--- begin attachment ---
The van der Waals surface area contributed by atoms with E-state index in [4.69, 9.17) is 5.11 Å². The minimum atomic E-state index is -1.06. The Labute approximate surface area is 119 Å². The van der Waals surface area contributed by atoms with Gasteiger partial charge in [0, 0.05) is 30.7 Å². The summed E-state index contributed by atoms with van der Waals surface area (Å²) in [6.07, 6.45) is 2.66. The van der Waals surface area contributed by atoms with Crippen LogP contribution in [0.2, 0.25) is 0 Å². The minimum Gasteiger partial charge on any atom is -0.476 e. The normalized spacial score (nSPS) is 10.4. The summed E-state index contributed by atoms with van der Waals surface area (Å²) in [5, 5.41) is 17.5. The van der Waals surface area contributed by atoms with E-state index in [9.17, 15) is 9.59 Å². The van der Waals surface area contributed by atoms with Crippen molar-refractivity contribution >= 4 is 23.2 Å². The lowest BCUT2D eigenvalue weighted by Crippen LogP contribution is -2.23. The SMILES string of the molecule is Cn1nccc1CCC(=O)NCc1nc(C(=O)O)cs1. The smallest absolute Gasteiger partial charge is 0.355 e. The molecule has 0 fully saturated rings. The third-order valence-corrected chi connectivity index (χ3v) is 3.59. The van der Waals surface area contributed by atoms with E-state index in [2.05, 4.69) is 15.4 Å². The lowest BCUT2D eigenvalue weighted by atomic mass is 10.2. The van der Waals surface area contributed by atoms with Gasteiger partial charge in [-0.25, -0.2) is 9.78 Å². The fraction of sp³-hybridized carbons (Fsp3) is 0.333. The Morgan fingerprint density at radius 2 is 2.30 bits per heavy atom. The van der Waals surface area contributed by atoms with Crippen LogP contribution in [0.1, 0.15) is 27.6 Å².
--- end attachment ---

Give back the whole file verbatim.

The van der Waals surface area contributed by atoms with E-state index in [4.69, 9.17) is 5.11 Å². The minimum atomic E-state index is -1.06. The Labute approximate surface area is 119 Å². The van der Waals surface area contributed by atoms with Gasteiger partial charge in [0, 0.05) is 30.7 Å². The summed E-state index contributed by atoms with van der Waals surface area (Å²) in [6.07, 6.45) is 2.66. The van der Waals surface area contributed by atoms with Crippen LogP contribution in [0.2, 0.25) is 0 Å². The minimum Gasteiger partial charge on any atom is -0.476 e. The normalized spacial score (nSPS) is 10.4. The summed E-state index contributed by atoms with van der Waals surface area (Å²) in [5, 5.41) is 17.5. The van der Waals surface area contributed by atoms with E-state index in [9.17, 15) is 9.59 Å². The van der Waals surface area contributed by atoms with Crippen molar-refractivity contribution >= 4 is 23.2 Å². The lowest BCUT2D eigenvalue weighted by Crippen LogP contribution is -2.23. The SMILES string of the molecule is Cn1nccc1CCC(=O)NCc1nc(C(=O)O)cs1. The smallest absolute Gasteiger partial charge is 0.355 e. The molecule has 0 fully saturated rings. The third-order valence-corrected chi connectivity index (χ3v) is 3.59. The van der Waals surface area contributed by atoms with E-state index in [2.05, 4.69) is 15.4 Å². The lowest BCUT2D eigenvalue weighted by atomic mass is 10.2. The van der Waals surface area contributed by atoms with Gasteiger partial charge in [-0.25, -0.2) is 9.78 Å². The fraction of sp³-hybridized carbons (Fsp3) is 0.333. The Morgan fingerprint density at radius 2 is 2.30 bits per heavy atom. The van der Waals surface area contributed by atoms with Crippen LogP contribution in [0.1, 0.15) is 27.6 Å².